2. Facilitation. In France, the concierge is a combination building superintendent and busybody. They get a small apartment on the first floor of the building with a direct view of the building’s front door and the lobby (I’ve even seen two-way mirrors on their apartment doors!). Consequently, they know everybody’s business but don’t intervene unless asked. This is the new role of placement PR. You monitor everything your subject matter experts, customers, and influencers do and say, but you stay out of the conversations themselves. Don’t require them to come to you before scheduling interviews or responding to customers and influencers through social media. You can’t do what one B2B company did: require that subject matter experts submit tweets to PR for approval two weeks in advance of posting. I don’t have to explain why that’s ridiculous, do I?

What do you think? Is this the new model for PR? What would you add or change?

P.S. Valeria Maltoni, who writes the excellent blog Conversation Agent, offered an interesting vision for PR last week that you should check out.

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Six ways that marketing needs to lead the organization in social media

Social media creates the need for marketing to lead within the organization.

At least that’s the conclusion we reached at ITSMA recently when we did our social media survey (there’s a free summary if you’re interested).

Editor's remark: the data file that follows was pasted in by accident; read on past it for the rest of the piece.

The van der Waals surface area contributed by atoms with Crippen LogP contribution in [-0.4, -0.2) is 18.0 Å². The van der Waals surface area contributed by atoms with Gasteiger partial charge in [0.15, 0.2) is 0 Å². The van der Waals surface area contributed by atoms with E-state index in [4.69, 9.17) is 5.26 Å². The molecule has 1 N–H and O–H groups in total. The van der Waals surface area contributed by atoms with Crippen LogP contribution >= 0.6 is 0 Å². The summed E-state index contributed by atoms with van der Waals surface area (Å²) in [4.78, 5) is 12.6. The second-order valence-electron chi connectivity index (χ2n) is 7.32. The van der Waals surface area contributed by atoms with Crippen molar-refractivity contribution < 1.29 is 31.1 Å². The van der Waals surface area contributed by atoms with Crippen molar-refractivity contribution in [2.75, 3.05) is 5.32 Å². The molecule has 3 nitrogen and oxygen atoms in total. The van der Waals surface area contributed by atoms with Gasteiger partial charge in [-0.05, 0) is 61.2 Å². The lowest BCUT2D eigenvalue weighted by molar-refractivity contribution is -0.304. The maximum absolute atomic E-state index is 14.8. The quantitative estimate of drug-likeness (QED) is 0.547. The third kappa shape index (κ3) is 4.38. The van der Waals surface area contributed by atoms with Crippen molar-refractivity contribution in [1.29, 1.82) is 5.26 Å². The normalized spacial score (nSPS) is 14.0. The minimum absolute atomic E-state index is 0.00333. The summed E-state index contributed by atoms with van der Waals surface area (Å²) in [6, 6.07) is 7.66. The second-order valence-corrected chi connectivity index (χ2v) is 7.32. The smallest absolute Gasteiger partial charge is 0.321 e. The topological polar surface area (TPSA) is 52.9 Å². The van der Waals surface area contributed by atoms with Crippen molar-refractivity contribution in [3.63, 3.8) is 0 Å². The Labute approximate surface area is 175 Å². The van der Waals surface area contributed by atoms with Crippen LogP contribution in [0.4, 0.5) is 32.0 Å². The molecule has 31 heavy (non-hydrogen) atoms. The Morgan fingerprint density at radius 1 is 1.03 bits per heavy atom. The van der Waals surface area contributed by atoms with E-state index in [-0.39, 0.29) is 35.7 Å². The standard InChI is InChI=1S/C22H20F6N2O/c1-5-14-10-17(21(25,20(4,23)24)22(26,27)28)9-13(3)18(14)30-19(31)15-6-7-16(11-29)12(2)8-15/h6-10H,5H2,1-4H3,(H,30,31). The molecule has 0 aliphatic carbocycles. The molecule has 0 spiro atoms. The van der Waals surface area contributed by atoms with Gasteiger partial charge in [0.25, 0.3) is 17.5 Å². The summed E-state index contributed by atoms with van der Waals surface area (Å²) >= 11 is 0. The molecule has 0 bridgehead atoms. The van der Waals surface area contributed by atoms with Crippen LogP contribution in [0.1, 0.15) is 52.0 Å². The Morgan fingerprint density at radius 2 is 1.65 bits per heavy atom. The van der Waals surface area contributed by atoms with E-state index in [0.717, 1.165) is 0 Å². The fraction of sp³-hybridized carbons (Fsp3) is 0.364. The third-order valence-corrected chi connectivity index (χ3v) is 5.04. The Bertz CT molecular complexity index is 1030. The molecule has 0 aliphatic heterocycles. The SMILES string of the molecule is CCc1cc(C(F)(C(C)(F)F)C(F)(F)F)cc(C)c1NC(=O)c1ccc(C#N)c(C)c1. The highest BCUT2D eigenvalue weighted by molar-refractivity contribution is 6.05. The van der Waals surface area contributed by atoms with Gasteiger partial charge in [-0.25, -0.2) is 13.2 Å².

Now what do we mean when we say that? We mean that within the organization the leadership of social media is falling to marketing. We think that’s because social media is seen primarily as a tool for marketing. Therefore, the marketing group is becoming the default center of social media, right?

I’m really excited about this because it’s rare for a function like marketing to get an opportunity to lead the entire organization. But think about it. Marketers are the not the only ones who are going to be doing social media. Our subject matter experts (SMEs) are talking to customers. We’re seeing HR departments using social media for recruiting. We’re seeing companies use social media to bring customers into the product and service development processes to collaborate on new ideas and improvements. We’re seeing companies use social media for customer support. (Shameless plug here: My favorite B2B blogger Paul Dunay is going to talk about how Avaya uses social media for customer support at ITSMA’s Marketing Leadership Forum on May 25-26.) The entire organization needs to get involved in social media and marketing needs to lead that effort.